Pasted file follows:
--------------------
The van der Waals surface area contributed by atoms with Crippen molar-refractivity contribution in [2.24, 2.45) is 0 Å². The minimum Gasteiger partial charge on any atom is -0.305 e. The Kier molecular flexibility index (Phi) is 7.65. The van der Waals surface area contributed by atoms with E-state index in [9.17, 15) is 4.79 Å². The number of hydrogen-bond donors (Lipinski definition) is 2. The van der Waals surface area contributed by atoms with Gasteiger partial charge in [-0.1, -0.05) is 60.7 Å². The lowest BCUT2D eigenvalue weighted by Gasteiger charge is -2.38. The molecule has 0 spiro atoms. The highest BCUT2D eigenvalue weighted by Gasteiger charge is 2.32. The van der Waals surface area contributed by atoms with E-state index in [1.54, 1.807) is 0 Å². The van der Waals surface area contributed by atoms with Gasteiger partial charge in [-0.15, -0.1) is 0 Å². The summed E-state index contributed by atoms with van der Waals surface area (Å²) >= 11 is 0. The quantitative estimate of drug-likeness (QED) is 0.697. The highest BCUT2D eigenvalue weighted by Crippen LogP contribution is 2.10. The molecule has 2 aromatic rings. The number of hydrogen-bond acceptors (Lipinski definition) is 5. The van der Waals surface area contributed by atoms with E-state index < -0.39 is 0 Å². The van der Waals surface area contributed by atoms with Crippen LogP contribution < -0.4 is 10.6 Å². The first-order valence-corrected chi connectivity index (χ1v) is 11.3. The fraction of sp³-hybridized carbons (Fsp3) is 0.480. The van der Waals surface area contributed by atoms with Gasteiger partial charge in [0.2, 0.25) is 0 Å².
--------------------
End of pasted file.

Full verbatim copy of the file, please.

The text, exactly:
The van der Waals surface area contributed by atoms with Crippen molar-refractivity contribution in [2.24, 2.45) is 0 Å². The minimum Gasteiger partial charge on any atom is -0.305 e. The Kier molecular flexibility index (Phi) is 7.65. The van der Waals surface area contributed by atoms with E-state index in [9.17, 15) is 4.79 Å². The number of hydrogen-bond donors (Lipinski definition) is 2. The van der Waals surface area contributed by atoms with Gasteiger partial charge in [-0.1, -0.05) is 60.7 Å². The lowest BCUT2D eigenvalue weighted by Gasteiger charge is -2.38. The molecule has 0 spiro atoms. The highest BCUT2D eigenvalue weighted by Gasteiger charge is 2.32. The van der Waals surface area contributed by atoms with E-state index in [1.54, 1.807) is 0 Å². The van der Waals surface area contributed by atoms with Gasteiger partial charge in [-0.15, -0.1) is 0 Å². The summed E-state index contributed by atoms with van der Waals surface area (Å²) >= 11 is 0. The quantitative estimate of drug-likeness (QED) is 0.697. The highest BCUT2D eigenvalue weighted by Crippen LogP contribution is 2.10. The molecule has 2 aromatic rings. The number of hydrogen-bond acceptors (Lipinski definition) is 5. The van der Waals surface area contributed by atoms with E-state index < -0.39 is 0 Å². The van der Waals surface area contributed by atoms with Crippen LogP contribution < -0.4 is 10.6 Å². The first-order valence-corrected chi connectivity index (χ1v) is 11.3. The fraction of sp³-hybridized carbons (Fsp3) is 0.480. The van der Waals surface area contributed by atoms with Gasteiger partial charge in [0.2, 0.25) is 0 Å².